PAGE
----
Monday, July 27, 2009

This Week's News: Youth in Transition


Obama unveils $4 billion school improvement plan
Reuters, Washington, DC – July 24, 2009
President Barack Obama on Friday announced a competition for $4 billion in federal grants to improve academic achievement and reverse a decline in U.S. public schools. The United States has one of the worst high school dropout rates in the industrialized world, and its students often rank below those in other Western nations in reading and math. Obama has portrayed the drive to improve education as part of a broader push to promote economic growth in the face of a deep recession and the worst U.S. financial crisis in decades.

Circle de Luz helps nurture young Latinas
Davidson News, Davidson, NC – July 27, 2009
Rosie Molinary is on a mission. And she’s bringing 55 of her closest friends. (I know, because I am one of them.) They call themselves “M’ijas” (a contraction meaning “my girlfriends” and pronounced “mee-has”), and they are working to empower young Latinas to graduate from high school through mentoring, programming and a promise of a scholarship upon graduation from high school.

Oconee County mentoring program aims at reducing dropouts
Independent Mail, Oconee County, SC – July 24, 2009
Oconee County’s high school dropout rate is about 25 percent, which is better than the statewide average, but county school and civic leaders say they think they can lower it. One means of doing that, they say, is a new program that will pair troubled students in danger of becoming dropouts with adult mentors from business, law enforcement or other vocations.

Juvenile Justice

Pilot program for juvenile sex offenders a success
KPLC TV, Lake Charles, LA – July 23, 2009
Sex offenders, are not just adults... It's a problem among juveniles... In fact, it's such a problem that three years ago, Calcasieu Parish was chosen for a pilot program to treat juvenile sex offenders. And there are signs it's reducing the number of repeat offenders. Police, investigators, counselors and members of the justice system came together at the Lake Charles Civic Center for training on juvenile sex offenders. The pilot project to provide treatment for juveniles includes intensive counseling and monitoring.

Program aids abused kids
The Clarion-Ledger, Rankin County, MS, July 27, 2009
Rankin County Youth Court Judge Tom Broome sees it far too often - victims of abuse or neglect back in front of him, now accused as perpetrators. "What we see is a pipeline from dependency to delinquency to criminality," he said. "They go from being abused children to delinquents to criminals." That's why Rankin County officials are starting Project FABRIC (Fostering Achievement by Risk Intervention Collaboration) this fall, aimed at intervening early in the lives of these at-risk youth.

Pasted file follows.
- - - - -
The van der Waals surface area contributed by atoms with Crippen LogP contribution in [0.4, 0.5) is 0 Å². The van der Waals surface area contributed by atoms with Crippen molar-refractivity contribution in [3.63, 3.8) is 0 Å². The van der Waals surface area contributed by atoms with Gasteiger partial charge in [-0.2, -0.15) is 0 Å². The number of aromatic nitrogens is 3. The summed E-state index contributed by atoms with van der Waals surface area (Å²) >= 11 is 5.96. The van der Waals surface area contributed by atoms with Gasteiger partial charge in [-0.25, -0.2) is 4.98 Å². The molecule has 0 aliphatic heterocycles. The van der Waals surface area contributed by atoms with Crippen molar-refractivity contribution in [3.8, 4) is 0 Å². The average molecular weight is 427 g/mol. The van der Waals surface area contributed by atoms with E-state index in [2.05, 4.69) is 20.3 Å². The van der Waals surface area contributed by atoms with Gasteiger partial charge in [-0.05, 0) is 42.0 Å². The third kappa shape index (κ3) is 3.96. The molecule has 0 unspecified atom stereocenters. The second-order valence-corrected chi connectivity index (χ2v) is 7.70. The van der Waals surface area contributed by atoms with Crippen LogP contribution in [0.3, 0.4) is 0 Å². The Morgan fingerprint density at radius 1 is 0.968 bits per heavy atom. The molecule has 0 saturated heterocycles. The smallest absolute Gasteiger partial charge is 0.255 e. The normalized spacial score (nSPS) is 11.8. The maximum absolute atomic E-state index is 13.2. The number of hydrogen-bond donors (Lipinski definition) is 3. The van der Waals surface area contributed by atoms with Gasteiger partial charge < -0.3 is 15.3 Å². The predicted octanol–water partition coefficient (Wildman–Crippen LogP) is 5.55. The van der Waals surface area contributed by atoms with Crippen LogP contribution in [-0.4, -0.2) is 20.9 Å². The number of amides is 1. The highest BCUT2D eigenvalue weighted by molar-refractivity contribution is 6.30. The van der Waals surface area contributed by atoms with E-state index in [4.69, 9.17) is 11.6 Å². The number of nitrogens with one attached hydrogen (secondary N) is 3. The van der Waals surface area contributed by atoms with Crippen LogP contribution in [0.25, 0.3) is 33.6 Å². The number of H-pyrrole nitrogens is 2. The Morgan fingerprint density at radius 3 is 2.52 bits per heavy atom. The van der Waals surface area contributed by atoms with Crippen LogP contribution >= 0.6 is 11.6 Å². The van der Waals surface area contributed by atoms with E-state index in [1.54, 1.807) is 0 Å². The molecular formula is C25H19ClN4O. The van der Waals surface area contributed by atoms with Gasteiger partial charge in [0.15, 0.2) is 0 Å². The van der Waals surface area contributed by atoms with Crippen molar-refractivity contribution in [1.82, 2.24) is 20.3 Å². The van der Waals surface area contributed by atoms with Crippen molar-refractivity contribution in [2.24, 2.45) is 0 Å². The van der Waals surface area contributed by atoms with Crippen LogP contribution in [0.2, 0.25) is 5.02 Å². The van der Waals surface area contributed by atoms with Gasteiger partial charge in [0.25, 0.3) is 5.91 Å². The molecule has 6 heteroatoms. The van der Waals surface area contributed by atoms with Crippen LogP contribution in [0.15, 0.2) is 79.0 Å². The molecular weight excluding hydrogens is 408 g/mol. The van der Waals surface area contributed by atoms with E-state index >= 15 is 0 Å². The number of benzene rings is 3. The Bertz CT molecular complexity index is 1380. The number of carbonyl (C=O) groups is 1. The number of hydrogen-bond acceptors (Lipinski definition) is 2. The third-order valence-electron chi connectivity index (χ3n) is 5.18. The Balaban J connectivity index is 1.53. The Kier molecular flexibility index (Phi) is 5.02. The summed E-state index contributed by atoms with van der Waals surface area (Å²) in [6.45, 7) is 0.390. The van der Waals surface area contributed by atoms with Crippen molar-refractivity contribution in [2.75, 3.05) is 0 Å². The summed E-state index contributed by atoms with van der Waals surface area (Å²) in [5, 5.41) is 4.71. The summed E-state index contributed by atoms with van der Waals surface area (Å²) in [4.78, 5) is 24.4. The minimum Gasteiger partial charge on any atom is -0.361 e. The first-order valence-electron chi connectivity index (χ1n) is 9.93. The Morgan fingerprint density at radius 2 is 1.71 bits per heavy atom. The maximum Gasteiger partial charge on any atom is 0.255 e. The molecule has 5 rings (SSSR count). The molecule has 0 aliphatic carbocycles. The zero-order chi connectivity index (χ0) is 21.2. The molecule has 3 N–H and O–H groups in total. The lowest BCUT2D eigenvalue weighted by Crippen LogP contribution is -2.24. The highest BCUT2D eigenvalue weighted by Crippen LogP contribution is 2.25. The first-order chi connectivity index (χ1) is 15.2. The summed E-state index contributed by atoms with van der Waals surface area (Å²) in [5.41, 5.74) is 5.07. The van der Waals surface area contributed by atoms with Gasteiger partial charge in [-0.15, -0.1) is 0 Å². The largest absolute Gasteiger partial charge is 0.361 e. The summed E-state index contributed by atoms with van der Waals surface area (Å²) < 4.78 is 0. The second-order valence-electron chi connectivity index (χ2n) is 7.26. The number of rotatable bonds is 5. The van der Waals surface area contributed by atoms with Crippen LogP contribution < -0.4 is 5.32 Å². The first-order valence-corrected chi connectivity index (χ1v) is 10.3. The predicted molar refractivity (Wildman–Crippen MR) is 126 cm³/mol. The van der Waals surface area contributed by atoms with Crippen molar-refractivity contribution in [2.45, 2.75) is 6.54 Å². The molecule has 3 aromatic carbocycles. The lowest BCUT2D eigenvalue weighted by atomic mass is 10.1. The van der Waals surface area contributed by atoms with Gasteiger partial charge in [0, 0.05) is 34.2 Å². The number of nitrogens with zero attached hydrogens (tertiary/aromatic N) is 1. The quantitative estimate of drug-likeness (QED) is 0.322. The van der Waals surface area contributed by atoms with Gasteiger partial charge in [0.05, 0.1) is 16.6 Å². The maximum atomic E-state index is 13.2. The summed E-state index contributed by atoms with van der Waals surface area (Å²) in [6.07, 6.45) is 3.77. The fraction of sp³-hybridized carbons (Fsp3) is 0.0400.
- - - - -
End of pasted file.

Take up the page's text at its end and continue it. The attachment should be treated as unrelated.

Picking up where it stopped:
Foster Care

Foster children find friends in mentors
Honolulu Star Bulletin, Honolulu, HI – July 27, 2009
Jackie Gamboa was 12 when she entered foster care and did not leave until 2003, when she was 18. "My parents were from the Philippines. There were no child abuse laws in the Philippines, and what they did there they did here," the 23-year-old said. Gamboa manages Kapiolani Child Protection Center's Peer Mentoring Program. She plans to teach elementary school after earning a bachelor's degree in education from the University of Hawaii next year. The mentors, all current or former foster children, provide one-on-one assistance and support services under staff supervision to "mentees" — new foster kids from ages 6 to 12.

$4 million is set for foster care, Michigan – July 21, 2009
The state will help Michigan's troubled families stay together and better support its foster children as they move toward permanent homes -- if all works as expected with $4 million it sets aside under a U.S. District Court consent decree. The funds focus on three areas: $1.5 million to support foster youth who are aging out of the system without families, $1.5 million to help foster youth return to their own families or move to new families and $1 million for prevention services that may help families stay together, according to a letter by the court-appointed monitor released Monday.

Program places foster kids in private schools
Santa Monica Daily Press, Santa Monica, CA – July 21, 2009
The beginning of senior year might still be more than a month away but Tyree Johnson already has big plans laid out for college. Johnson is one of 150 foster children who have been placed in independent and charter schools through the Center for Educational Opportunity, a program under Santa Monica-based New Vision Foundation designed to put at-risk students on the track to higher education, helping them with not only the application process for the secondary schools, but also in securing financial aid.

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